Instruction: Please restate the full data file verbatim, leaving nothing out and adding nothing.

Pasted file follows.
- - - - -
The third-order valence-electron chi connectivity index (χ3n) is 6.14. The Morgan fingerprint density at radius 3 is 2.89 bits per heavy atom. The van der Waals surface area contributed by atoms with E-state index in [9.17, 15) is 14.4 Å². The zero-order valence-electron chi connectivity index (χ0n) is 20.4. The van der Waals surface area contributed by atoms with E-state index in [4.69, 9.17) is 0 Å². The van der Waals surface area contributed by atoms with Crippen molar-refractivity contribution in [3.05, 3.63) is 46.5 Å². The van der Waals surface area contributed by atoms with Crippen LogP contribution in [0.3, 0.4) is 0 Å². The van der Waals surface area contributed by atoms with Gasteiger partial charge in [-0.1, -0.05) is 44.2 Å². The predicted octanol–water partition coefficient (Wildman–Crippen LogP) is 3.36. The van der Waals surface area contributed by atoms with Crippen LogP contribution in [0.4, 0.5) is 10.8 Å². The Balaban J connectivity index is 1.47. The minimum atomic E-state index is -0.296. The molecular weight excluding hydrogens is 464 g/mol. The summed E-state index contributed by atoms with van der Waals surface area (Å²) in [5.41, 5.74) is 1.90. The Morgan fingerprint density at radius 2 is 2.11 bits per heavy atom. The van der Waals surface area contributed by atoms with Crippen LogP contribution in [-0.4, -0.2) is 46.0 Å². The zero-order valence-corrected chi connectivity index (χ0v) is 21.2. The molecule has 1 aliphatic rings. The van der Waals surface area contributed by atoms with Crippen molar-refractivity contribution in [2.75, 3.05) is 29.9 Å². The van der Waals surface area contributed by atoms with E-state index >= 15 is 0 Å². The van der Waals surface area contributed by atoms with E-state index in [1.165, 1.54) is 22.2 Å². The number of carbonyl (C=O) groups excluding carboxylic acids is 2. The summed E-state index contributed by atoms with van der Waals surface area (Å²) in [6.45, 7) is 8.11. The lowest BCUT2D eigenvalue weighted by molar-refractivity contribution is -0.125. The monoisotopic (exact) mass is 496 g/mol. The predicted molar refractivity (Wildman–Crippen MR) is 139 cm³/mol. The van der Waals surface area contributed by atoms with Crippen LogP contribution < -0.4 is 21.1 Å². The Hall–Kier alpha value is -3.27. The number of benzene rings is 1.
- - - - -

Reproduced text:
The third-order valence-electron chi connectivity index (χ3n) is 6.14. The Morgan fingerprint density at radius 3 is 2.89 bits per heavy atom. The van der Waals surface area contributed by atoms with E-state index in [9.17, 15) is 14.4 Å². The zero-order valence-electron chi connectivity index (χ0n) is 20.4. The van der Waals surface area contributed by atoms with E-state index in [4.69, 9.17) is 0 Å². The van der Waals surface area contributed by atoms with Crippen molar-refractivity contribution in [3.05, 3.63) is 46.5 Å². The van der Waals surface area contributed by atoms with Crippen LogP contribution in [0.3, 0.4) is 0 Å². The van der Waals surface area contributed by atoms with Gasteiger partial charge in [-0.1, -0.05) is 44.2 Å². The predicted octanol–water partition coefficient (Wildman–Crippen LogP) is 3.36. The van der Waals surface area contributed by atoms with Crippen LogP contribution in [0.4, 0.5) is 10.8 Å². The Balaban J connectivity index is 1.47. The minimum atomic E-state index is -0.296. The molecular weight excluding hydrogens is 464 g/mol. The summed E-state index contributed by atoms with van der Waals surface area (Å²) in [5.41, 5.74) is 1.90. The Morgan fingerprint density at radius 2 is 2.11 bits per heavy atom. The van der Waals surface area contributed by atoms with Crippen LogP contribution in [-0.4, -0.2) is 46.0 Å². The zero-order valence-corrected chi connectivity index (χ0v) is 21.2. The molecule has 1 aliphatic rings. The van der Waals surface area contributed by atoms with Crippen molar-refractivity contribution in [2.75, 3.05) is 29.9 Å². The van der Waals surface area contributed by atoms with E-state index >= 15 is 0 Å². The van der Waals surface area contributed by atoms with E-state index in [1.165, 1.54) is 22.2 Å². The number of carbonyl (C=O) groups excluding carboxylic acids is 2. The summed E-state index contributed by atoms with van der Waals surface area (Å²) in [6.45, 7) is 8.11. The lowest BCUT2D eigenvalue weighted by molar-refractivity contribution is -0.125. The monoisotopic (exact) mass is 496 g/mol. The predicted molar refractivity (Wildman–Crippen MR) is 139 cm³/mol. The van der Waals surface area contributed by atoms with Crippen LogP contribution < -0.4 is 21.1 Å². The Hall–Kier alpha value is -3.27. The number of benzene rings is 1.